On daily living – Just as most of marriage is down time and not honeymoons, most of life is daily living and not vacations.  The decision about where to live is far more complicated than it was nine years ago when we colored in a map and then high fived that some of our interests overlapped.  That was an exciting time; we were just starting our life together and we were just excited to be together.  That’s how I want things to be.  At the same time, we’re better off than we ever have been before; we have a day-to-day routine that is working; our family is healthy; we’re cash positive in every way.  So then the question is this – If we’re better off now that we ever have been, why change that?  I can argue it either way and make either way make sense.  On staying – Rhonda’s job, cheap living, no stress of moving, etc…  On leaving – Limited time w/family left, Ohio is awful, etc…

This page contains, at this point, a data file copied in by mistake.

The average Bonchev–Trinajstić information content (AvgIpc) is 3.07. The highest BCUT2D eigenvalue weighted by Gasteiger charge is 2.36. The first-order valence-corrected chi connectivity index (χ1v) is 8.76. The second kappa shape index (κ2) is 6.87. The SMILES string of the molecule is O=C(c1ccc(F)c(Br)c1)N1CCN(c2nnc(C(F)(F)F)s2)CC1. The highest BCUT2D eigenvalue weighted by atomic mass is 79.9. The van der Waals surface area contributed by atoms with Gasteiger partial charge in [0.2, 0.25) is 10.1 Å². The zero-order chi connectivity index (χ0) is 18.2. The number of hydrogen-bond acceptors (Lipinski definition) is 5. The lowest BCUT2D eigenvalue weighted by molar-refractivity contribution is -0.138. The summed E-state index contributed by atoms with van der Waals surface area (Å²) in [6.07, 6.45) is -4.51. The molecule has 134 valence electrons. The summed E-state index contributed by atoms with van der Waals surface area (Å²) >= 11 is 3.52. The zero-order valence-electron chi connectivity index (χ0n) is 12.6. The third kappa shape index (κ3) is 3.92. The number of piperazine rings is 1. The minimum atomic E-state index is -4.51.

Lima was never supposed to be permanent.   I was never asked to consider it as a lifetime, or even long-term decision.  I was asked to move here for a short time for specific reasons.  I didn’t choose Lima.  I chose Rhonda.  How I’ve dealt with Lima and my life in Ohio has always been predicated on believing our stay here was temporary.  It’s why my strategy with work has been national and not local.  It’s why I am not all that invested in any friends here.  Today I think that may be an outdated paradigm, and that reflection is making me nervous.  What have I been doing with all my time?  I’ve never considered myself to be living in the skin. The truth is that I gained a lot moving here but I gave up a lot to move here as well.  Whether or not I’m actually missing out or I just feel like I am owed what my brain has been programmed to want is the real discussion to have.  With myself.